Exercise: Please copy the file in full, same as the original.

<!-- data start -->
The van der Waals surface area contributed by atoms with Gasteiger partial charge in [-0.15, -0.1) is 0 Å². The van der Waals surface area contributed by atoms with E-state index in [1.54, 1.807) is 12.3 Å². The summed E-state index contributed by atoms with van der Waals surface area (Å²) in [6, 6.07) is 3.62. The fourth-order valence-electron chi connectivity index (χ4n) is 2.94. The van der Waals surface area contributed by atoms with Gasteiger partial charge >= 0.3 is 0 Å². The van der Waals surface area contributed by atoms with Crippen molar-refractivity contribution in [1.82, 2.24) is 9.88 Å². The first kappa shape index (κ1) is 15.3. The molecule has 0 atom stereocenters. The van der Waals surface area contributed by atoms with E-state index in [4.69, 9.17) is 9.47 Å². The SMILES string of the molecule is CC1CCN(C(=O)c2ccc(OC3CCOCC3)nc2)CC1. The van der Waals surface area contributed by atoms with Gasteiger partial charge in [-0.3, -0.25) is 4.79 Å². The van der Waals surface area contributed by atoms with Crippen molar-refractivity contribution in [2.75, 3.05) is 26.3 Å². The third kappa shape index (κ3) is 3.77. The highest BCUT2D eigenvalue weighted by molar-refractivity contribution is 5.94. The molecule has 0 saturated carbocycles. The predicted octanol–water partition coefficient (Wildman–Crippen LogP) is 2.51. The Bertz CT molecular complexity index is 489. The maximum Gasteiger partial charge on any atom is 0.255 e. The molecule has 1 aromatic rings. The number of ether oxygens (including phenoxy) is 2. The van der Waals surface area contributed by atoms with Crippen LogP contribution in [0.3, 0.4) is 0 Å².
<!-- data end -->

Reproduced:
The van der Waals surface area contributed by atoms with Gasteiger partial charge in [-0.15, -0.1) is 0 Å². The van der Waals surface area contributed by atoms with E-state index in [1.54, 1.807) is 12.3 Å². The summed E-state index contributed by atoms with van der Waals surface area (Å²) in [6, 6.07) is 3.62. The fourth-order valence-electron chi connectivity index (χ4n) is 2.94. The van der Waals surface area contributed by atoms with Gasteiger partial charge >= 0.3 is 0 Å². The van der Waals surface area contributed by atoms with Crippen molar-refractivity contribution in [1.82, 2.24) is 9.88 Å². The first kappa shape index (κ1) is 15.3. The molecule has 0 atom stereocenters. The van der Waals surface area contributed by atoms with E-state index in [4.69, 9.17) is 9.47 Å². The SMILES string of the molecule is CC1CCN(C(=O)c2ccc(OC3CCOCC3)nc2)CC1. The van der Waals surface area contributed by atoms with Gasteiger partial charge in [-0.3, -0.25) is 4.79 Å². The van der Waals surface area contributed by atoms with Crippen molar-refractivity contribution in [2.75, 3.05) is 26.3 Å². The third kappa shape index (κ3) is 3.77. The highest BCUT2D eigenvalue weighted by molar-refractivity contribution is 5.94. The molecule has 0 saturated carbocycles. The predicted octanol–water partition coefficient (Wildman–Crippen LogP) is 2.51. The Bertz CT molecular complexity index is 489. The maximum Gasteiger partial charge on any atom is 0.255 e. The molecule has 1 aromatic rings. The number of ether oxygens (including phenoxy) is 2. The van der Waals surface area contributed by atoms with Crippen LogP contribution in [0.3, 0.4) is 0 Å².